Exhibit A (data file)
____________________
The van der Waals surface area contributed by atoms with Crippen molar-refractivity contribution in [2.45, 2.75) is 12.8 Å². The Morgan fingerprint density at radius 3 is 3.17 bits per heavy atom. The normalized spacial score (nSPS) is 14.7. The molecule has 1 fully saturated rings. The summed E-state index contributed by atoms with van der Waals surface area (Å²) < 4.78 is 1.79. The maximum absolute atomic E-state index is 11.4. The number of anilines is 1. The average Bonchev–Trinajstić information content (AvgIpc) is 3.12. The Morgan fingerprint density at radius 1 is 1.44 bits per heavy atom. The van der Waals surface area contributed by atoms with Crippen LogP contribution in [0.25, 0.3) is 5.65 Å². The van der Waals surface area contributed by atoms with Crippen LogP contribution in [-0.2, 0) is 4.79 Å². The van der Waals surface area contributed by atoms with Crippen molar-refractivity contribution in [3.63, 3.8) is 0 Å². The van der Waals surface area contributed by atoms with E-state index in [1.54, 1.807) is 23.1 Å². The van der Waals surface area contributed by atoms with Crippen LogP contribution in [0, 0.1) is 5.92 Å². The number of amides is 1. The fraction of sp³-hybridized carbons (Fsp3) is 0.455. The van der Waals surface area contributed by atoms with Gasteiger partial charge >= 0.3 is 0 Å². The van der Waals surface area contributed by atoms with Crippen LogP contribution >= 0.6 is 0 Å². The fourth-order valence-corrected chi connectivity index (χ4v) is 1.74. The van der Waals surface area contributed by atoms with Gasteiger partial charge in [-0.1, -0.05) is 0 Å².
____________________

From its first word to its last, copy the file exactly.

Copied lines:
The van der Waals surface area contributed by atoms with Crippen molar-refractivity contribution in [2.45, 2.75) is 12.8 Å². The Morgan fingerprint density at radius 3 is 3.17 bits per heavy atom. The normalized spacial score (nSPS) is 14.7. The molecule has 1 fully saturated rings. The summed E-state index contributed by atoms with van der Waals surface area (Å²) < 4.78 is 1.79. The maximum absolute atomic E-state index is 11.4. The number of anilines is 1. The average Bonchev–Trinajstić information content (AvgIpc) is 3.12. The Morgan fingerprint density at radius 1 is 1.44 bits per heavy atom. The van der Waals surface area contributed by atoms with Crippen LogP contribution in [0.25, 0.3) is 5.65 Å². The van der Waals surface area contributed by atoms with Crippen LogP contribution in [-0.2, 0) is 4.79 Å². The van der Waals surface area contributed by atoms with Crippen molar-refractivity contribution in [3.63, 3.8) is 0 Å². The van der Waals surface area contributed by atoms with E-state index in [1.54, 1.807) is 23.1 Å². The van der Waals surface area contributed by atoms with Crippen LogP contribution in [0, 0.1) is 5.92 Å². The number of amides is 1. The fraction of sp³-hybridized carbons (Fsp3) is 0.455. The van der Waals surface area contributed by atoms with Gasteiger partial charge >= 0.3 is 0 Å². The van der Waals surface area contributed by atoms with Crippen LogP contribution >= 0.6 is 0 Å². The fourth-order valence-corrected chi connectivity index (χ4v) is 1.74. The van der Waals surface area contributed by atoms with Gasteiger partial charge in [-0.1, -0.05) is 0 Å².